5 fire service questions for the next U.S. president
Questions on policy and governing philosophy are coming at the presidential candidates from all angles; here's a list of those the fire service should want answered
Both major political parties are set to begin their nominating conventions over the next two weeks. The Libertarian party, the only other party so far to have a candidate on all 50 ballots, held its convention in late May.
While there are plenty of insults, accusations and promises surrounding the official start of the general election season, there are a host of real issues where the candidates differ. And there are some very firefighting-specific areas of concern we'd like to see all candidates address in the coming months.
Here are five of those questions firefighters should want the presidential candidates to answer. Use the comment section below to add questions you'd like to see them answer; we'll compile the most interesting and publish them next week ahead of the Democrat's convention.
1. How will your administration change the firefighting grant programs like SAFER and AFG?
Since the inception of these grant programs AFG 2001 and SAFER in 2003, there's been a perpetual battle over how much money the fire service wants, how much the administration puts in its annual budget and how much Congress authorizes. The next president will have some sway in how much money is allocated for these long-standing funding sources.
Added to this is the very real concern over the future of the grant programs. Both will disappear on Jan. 2, 2018 without congressional reauthorization. How much influence the next president will have on this is unclear, but it's worth knowing where each candidate stands on it.
2. What will you do about the growing wildland-urban interface fire problem?
The Congressional Fire Service Institute reports that wildland fires account for 50 percent of the U.S. Forest Service's annual budget despite 80 percent of wildland fires being knocked down by local departments. In short, big fires carry big price tags. And those big fires have gotten bigger and more frequent in recent years.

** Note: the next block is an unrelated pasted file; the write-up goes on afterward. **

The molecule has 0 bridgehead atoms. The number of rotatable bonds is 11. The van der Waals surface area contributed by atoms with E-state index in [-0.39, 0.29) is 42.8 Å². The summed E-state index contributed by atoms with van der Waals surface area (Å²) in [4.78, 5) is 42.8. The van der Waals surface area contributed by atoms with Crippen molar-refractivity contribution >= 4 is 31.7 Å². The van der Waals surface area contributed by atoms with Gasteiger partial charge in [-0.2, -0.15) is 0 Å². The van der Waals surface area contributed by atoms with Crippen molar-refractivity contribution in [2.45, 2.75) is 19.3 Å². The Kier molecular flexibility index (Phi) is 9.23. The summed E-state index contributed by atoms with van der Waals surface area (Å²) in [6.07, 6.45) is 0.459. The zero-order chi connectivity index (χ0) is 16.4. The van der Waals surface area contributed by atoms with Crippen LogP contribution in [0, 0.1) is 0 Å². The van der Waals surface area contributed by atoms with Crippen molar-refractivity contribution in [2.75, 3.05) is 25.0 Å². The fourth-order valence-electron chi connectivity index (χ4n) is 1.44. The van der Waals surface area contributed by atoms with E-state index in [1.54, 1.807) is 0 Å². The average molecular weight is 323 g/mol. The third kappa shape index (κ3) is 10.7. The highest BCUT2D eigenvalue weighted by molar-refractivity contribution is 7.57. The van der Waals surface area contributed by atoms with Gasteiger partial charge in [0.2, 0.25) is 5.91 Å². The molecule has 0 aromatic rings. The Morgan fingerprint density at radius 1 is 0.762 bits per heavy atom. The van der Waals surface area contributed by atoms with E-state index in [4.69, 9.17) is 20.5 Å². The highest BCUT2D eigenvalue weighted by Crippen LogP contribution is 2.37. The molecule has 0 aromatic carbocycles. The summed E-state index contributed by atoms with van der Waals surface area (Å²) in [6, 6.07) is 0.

In addition to questions surrounding suppression costs, there are questions regarding how to pay for mitigation efforts and how to fund those local departments — often volunteer — responsible for containing those 80 percent of the fires.
3. What level of support would your administration give to PSOB legislation?
As last year's well-publicized fight to get benefits for firefighters and other responders still struggling with 9/11-related illnesses, public safety officers' benefits are far from a won battle. This summer, both houses of Congress are considering bills to boost PSOB laws to make the process more streamlined and accountable.
And it is no great stretch to see the call for more PSOB help as we better understand the relationship between firefighting and cancer and mental health problems. It will be important to know how much pressure and in which direction the Oval Office would apply to this issue.
4. What is your position on government-mandated building safety?
In many ways the debate over mandatory sprinklers and fire-safe building codes gets at the heart of the more "government vs. less government" ideological divide.
Some in the fire service have fought pitched battles at the local level for residential sprinkler requirement and stricter building codes. And those fights have been taken up at the national level.
How the candidates come down on these issues may seem predictable by party affiliation, but they still need to be addressed on the record.
5. How will Medicaid and Medicare reimbursement change under your administration?
If the convergence of an aging population and the Great Recession taught us anything about fire-based EMS, it is that it cannot survive on property or sales tax alone. The number of EMS runs is up, and there's no reduced cost by volume like you may see in manufacturing.
In many cases, a fire department's ability to keep stations open, firefighters employed and the population protected may come down to how much money it can recoup from federal health care programs. This political hot potato has real meaning for fire departments.